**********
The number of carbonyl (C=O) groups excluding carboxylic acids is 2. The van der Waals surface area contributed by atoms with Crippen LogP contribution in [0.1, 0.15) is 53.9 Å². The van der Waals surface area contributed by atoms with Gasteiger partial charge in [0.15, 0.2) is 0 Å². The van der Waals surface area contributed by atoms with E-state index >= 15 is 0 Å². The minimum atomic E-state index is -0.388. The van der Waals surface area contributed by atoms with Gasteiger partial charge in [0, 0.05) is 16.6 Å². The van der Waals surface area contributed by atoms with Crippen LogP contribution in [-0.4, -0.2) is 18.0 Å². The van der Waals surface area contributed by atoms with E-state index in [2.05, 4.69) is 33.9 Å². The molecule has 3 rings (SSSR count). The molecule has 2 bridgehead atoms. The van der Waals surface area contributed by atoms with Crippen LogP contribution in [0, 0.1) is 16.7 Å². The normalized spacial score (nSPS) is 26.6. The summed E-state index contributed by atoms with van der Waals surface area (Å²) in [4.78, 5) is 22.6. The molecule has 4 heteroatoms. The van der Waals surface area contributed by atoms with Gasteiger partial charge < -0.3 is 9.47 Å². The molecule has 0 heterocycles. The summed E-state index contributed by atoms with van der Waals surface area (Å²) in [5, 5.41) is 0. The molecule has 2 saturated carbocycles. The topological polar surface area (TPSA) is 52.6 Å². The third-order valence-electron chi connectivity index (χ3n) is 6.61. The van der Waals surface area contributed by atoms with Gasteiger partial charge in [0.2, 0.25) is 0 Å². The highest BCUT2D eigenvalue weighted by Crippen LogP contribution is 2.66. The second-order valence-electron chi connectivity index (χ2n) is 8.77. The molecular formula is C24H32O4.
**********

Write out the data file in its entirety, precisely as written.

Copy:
The number of carbonyl (C=O) groups excluding carboxylic acids is 2. The van der Waals surface area contributed by atoms with Crippen LogP contribution in [0.1, 0.15) is 53.9 Å². The van der Waals surface area contributed by atoms with Gasteiger partial charge in [0.15, 0.2) is 0 Å². The van der Waals surface area contributed by atoms with E-state index >= 15 is 0 Å². The minimum atomic E-state index is -0.388. The van der Waals surface area contributed by atoms with Gasteiger partial charge in [0, 0.05) is 16.6 Å². The van der Waals surface area contributed by atoms with Crippen LogP contribution in [-0.4, -0.2) is 18.0 Å². The van der Waals surface area contributed by atoms with E-state index in [2.05, 4.69) is 33.9 Å². The molecule has 3 rings (SSSR count). The molecule has 2 bridgehead atoms. The van der Waals surface area contributed by atoms with Crippen LogP contribution in [0, 0.1) is 16.7 Å². The normalized spacial score (nSPS) is 26.6. The summed E-state index contributed by atoms with van der Waals surface area (Å²) in [4.78, 5) is 22.6. The molecule has 4 heteroatoms. The van der Waals surface area contributed by atoms with Gasteiger partial charge < -0.3 is 9.47 Å². The molecule has 0 heterocycles. The summed E-state index contributed by atoms with van der Waals surface area (Å²) in [5, 5.41) is 0. The molecule has 2 saturated carbocycles. The topological polar surface area (TPSA) is 52.6 Å². The third-order valence-electron chi connectivity index (χ3n) is 6.61. The van der Waals surface area contributed by atoms with Gasteiger partial charge in [0.2, 0.25) is 0 Å². The highest BCUT2D eigenvalue weighted by Crippen LogP contribution is 2.66. The second-order valence-electron chi connectivity index (χ2n) is 8.77. The molecular formula is C24H32O4.